The original version of Chitty Chitty Bang Bang was published in three volumes and Burningham had the opportunity to meet with the author as the illustrations progressed. “When you’re a young artist, taking on someone of his stature is a daunting task,” Burningham noted. “I saw him, and we went through the artwork together. He asked for only one small addition, which was to put a striped pole that tobacconists use into one of the pictures of Paris.”

Reflecting on the book’s newest incarnation, Burningham said, “What’s interesting about the 50th-anniversary edition is that it was ‘re-originated.’ The originals are quite valuable, so I don’t want to send them out. So somebody [a colleague from Candlewick’s British counterpart Walker Books, according to Van Dusen] came here and photographed the originals and made all-new plates. The artwork is better now than it was 50 years ago, because the techniques are so superior to what they were in the 1960s.”

Though printing technologies from the ’60s may seem archaic these days, Burningham was certainly ahead of his time when it came to the techniques he used to create his art back then. “I did some innovative things,” he said. “I decided that the best way of approaching it was to make a model of the car and photograph it. The art is a combination of photography and illustration. That was quite adventurous in 1963.”

Fleming did not live to see a finished copy of the book, but Burningham muses, “I think he must have been pleased. As the author, he was empowered to tell me to do it all over again. I’m glad he didn’t!” This thought reminded Burningham of a related anecdote. “I used to work in a basement in central London at that time,” he recalled. “When I did ABC, shortly after Chitty, I didn’t have enough wall space so I used to lay all the pieces on the floor. I went away, and when I came back, there had been a flood and my paintings were bobbing around in three inches of water! I’m so glad that didn’t happen to Chitty. That would have really been terrible.”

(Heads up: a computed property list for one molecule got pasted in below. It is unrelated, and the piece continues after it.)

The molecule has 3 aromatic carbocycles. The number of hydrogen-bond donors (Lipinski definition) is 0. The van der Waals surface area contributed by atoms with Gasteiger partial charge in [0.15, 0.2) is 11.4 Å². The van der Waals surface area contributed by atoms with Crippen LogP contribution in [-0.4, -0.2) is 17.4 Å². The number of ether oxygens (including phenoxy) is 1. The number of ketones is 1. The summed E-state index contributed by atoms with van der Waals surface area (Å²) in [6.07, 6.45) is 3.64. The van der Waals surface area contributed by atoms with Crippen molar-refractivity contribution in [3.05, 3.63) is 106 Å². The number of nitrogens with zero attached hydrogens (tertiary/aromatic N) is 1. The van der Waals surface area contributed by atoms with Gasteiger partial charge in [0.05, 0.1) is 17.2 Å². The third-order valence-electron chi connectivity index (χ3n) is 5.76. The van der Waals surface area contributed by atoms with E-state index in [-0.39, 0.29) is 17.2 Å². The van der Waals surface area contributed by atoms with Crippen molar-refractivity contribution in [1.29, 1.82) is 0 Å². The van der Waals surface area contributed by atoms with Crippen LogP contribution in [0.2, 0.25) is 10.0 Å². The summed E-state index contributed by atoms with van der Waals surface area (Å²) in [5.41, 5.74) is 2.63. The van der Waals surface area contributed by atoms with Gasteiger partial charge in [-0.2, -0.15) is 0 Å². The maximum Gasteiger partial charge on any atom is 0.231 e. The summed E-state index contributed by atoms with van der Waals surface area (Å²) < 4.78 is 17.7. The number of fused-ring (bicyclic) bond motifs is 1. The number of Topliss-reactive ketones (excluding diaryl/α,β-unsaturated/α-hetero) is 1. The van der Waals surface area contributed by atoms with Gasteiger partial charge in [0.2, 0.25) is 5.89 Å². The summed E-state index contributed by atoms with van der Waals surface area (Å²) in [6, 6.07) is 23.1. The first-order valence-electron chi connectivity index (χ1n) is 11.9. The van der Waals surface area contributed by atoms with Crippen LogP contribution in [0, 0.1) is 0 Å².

In addition to the “re-originated” art, the anniversary edition has a foil-accented cover, silver endpapers, and stamping on the book. And on the inside, “the design is fresh,” said Van Dusen, who hopes that the volume will appeal to both nostalgic and new readers. “Most kids know Chitty from the movie,” she said, “but I hope more people will read it and cherish it as it is. Having been involved with it, I love the book edition better. It’s an adventure that stars an entire family – a mother, a father, and two kids – which is unusual, and it’s just a really great story.”

Burningham concurred. “I think obviously things go in and out of fashion,” he said. “But if something’s a really good story with hopefully good illustrations, it will always be around. If it’s lasted 50 years, hopefully it will go on.”